When you’re using your Darkness abilities, you feel like the unstoppable killer in a horror movie and it’s an incredibly satisfying feeling that few games, even this one’s sequel, have failed to capture. You start out with the ability to send out a snake-like demon that can get places you can’t and maul enemies from a distance and throughout the campaign your abilities will grow until you can eventually summon mini black holes that can suck enemies into them. Via portals found throughout the world you can also summon creatures called Darklings that come in various types as well: one will rush to an enemy, while another will seek out light sources to destroy such that you can refill your powers. There’s nothing quite like finding a safe corner, taking out all the lights and then unleashing your creeping Darkness powers and see the horrified faces of screams of your enemies who have no idea what it is that’s attacking them. The Darkness is based on a comic book, but the universe at least in the video game adaptation is one where monsters and demons are mere superstitions and Starbreeze did a great job of creating the appropriate reactions of the people who meet their untimely end at the power of The Darkness.

While using The Darkness is a terrific hook for this game, the powers you develop over the course of the game, save the black hole bomb, never capture the primal thrill of using your first ability and neither the combat scenarios or levels ever really call for a creative use of your abilities in most cases. You get the power to summon a tentacle that can move objects in the environment, but it’s never really useful other than the first time it’s introduced as The Darkness doesn’t have a real advanced physics engine; It’s also easy to get your creeping Darkness monsters stuck on pieces of scenery, causing you to have to retract them and start over to adjust your bearings. Because of your powers, the game can sometimes be a little too easy, such as one stage that takes place on a ship which you can clear out without ever entering, but then there are sections where your powers are taken away and you’re forced to use just guns and the difficulty spikes to frustrating levels.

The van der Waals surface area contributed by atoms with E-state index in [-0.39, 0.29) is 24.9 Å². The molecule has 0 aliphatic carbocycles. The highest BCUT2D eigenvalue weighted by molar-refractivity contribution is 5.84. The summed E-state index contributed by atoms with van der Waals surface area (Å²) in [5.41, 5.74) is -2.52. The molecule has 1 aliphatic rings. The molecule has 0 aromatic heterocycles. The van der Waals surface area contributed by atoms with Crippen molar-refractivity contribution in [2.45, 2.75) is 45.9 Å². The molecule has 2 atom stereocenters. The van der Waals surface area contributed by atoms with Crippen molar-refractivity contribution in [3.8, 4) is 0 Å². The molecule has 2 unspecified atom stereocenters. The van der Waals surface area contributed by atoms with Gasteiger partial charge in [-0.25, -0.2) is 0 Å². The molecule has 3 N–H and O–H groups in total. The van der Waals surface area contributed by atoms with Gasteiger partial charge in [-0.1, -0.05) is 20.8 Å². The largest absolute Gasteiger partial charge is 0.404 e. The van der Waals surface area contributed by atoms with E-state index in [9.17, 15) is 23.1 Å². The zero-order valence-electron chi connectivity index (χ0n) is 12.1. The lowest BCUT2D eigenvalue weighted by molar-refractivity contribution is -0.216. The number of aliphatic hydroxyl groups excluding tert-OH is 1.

This occurs mostly in a series of levels where you’re transported into a weird version of the trenches of World War II. It’s in these parts that the game tries to offer some back story on The Darkness entity, but not only do these levels offer little in the way of development on the The Darkness, they also serve as a bad juxtaposition to the more serious revenge story line and you’ll want to get through them as quickly as possible. More so than adding backstory, the trench stages also exist to lengthen the game as The Darkness is pretty short. It’s easy to get around New York City, but you also get the sense that the time it takes you to get around is meant to pad out the campaign, most noticeably in the few side-activities you come across where one person in one subway section will keep sending you back and forth between two areas over and over again. The backtracking also makes the world feel smaller than what it should be for a game that takes place in an area as big as New York City.

For all its faults though, The Darkness is still very much a title worth playing for its story that’s far more mature than even some games today. Those looking for a traditional first-person shooter will come away disappointed as guns are best used for light switches, but the weak gun play is more than made up for by the empowerment granted by The Darkness symbiote. The campaign is short, and at times feel like it’s padded to get to the length that it is, but it’s straight forward design also complements the tight story telling in the same way it did with The Chronicles of Riddick in 2004. Funny enough The Darkness was overshadowed by a lot of the stellar story driven experiences that came out during the last console generation, even in that same year, but it deserves to not be forgotten or missed if you’ve never experienced it for yourself.

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One thought on “REVIEW: THE DARKNESS (PS3)

  1. Pingback: WEEKLY CGA NEWS RECAP FOR THE WEEK OF OCTOBER 30TH, 2017 | Comic Gamers Assemble